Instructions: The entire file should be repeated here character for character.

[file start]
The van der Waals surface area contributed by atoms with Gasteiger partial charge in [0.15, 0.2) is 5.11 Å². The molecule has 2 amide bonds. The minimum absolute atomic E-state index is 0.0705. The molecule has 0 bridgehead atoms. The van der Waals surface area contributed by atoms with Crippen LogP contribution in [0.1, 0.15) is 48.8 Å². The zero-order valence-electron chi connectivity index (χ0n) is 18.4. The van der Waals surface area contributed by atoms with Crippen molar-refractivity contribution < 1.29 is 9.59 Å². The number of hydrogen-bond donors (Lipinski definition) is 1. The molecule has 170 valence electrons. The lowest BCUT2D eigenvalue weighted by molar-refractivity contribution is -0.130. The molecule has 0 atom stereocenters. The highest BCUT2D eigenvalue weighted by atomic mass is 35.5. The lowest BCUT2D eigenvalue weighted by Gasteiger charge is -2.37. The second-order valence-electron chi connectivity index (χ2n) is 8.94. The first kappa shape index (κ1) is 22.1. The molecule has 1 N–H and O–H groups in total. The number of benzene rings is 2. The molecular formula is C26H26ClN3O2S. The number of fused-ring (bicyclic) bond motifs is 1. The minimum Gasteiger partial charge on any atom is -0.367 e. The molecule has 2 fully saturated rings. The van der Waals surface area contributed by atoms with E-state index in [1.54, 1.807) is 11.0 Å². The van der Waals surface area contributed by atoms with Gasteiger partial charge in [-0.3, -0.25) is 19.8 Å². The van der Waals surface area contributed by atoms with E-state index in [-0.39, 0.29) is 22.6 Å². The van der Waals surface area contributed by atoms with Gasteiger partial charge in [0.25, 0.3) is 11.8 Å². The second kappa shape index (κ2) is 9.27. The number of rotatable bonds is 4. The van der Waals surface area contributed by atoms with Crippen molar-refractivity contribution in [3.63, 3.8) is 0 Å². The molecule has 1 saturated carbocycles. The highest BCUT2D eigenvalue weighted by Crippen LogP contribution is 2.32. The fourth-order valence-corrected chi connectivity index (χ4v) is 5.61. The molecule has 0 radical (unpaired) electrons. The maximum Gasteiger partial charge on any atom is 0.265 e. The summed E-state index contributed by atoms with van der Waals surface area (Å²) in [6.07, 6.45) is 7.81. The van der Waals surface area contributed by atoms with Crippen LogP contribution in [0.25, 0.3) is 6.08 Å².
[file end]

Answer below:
The van der Waals surface area contributed by atoms with Gasteiger partial charge in [0.15, 0.2) is 5.11 Å². The molecule has 2 amide bonds. The minimum absolute atomic E-state index is 0.0705. The molecule has 0 bridgehead atoms. The van der Waals surface area contributed by atoms with Crippen LogP contribution in [0.1, 0.15) is 48.8 Å². The zero-order valence-electron chi connectivity index (χ0n) is 18.4. The van der Waals surface area contributed by atoms with Crippen molar-refractivity contribution < 1.29 is 9.59 Å². The number of hydrogen-bond donors (Lipinski definition) is 1. The molecule has 170 valence electrons. The lowest BCUT2D eigenvalue weighted by molar-refractivity contribution is -0.130. The molecule has 0 atom stereocenters. The highest BCUT2D eigenvalue weighted by atomic mass is 35.5. The lowest BCUT2D eigenvalue weighted by Gasteiger charge is -2.37. The second-order valence-electron chi connectivity index (χ2n) is 8.94. The first kappa shape index (κ1) is 22.1. The molecule has 1 N–H and O–H groups in total. The number of benzene rings is 2. The molecular formula is C26H26ClN3O2S. The number of fused-ring (bicyclic) bond motifs is 1. The minimum Gasteiger partial charge on any atom is -0.367 e. The molecule has 2 fully saturated rings. The van der Waals surface area contributed by atoms with E-state index in [1.54, 1.807) is 11.0 Å². The van der Waals surface area contributed by atoms with Gasteiger partial charge in [-0.3, -0.25) is 19.8 Å². The van der Waals surface area contributed by atoms with E-state index in [-0.39, 0.29) is 22.6 Å². The van der Waals surface area contributed by atoms with Gasteiger partial charge in [0.25, 0.3) is 11.8 Å². The second kappa shape index (κ2) is 9.27. The number of rotatable bonds is 4. The van der Waals surface area contributed by atoms with Crippen molar-refractivity contribution in [3.63, 3.8) is 0 Å². The molecule has 1 saturated carbocycles. The highest BCUT2D eigenvalue weighted by Crippen LogP contribution is 2.32. The fourth-order valence-corrected chi connectivity index (χ4v) is 5.61. The molecule has 0 radical (unpaired) electrons. The maximum Gasteiger partial charge on any atom is 0.265 e. The summed E-state index contributed by atoms with van der Waals surface area (Å²) in [6.07, 6.45) is 7.81. The van der Waals surface area contributed by atoms with Crippen LogP contribution in [0.25, 0.3) is 6.08 Å².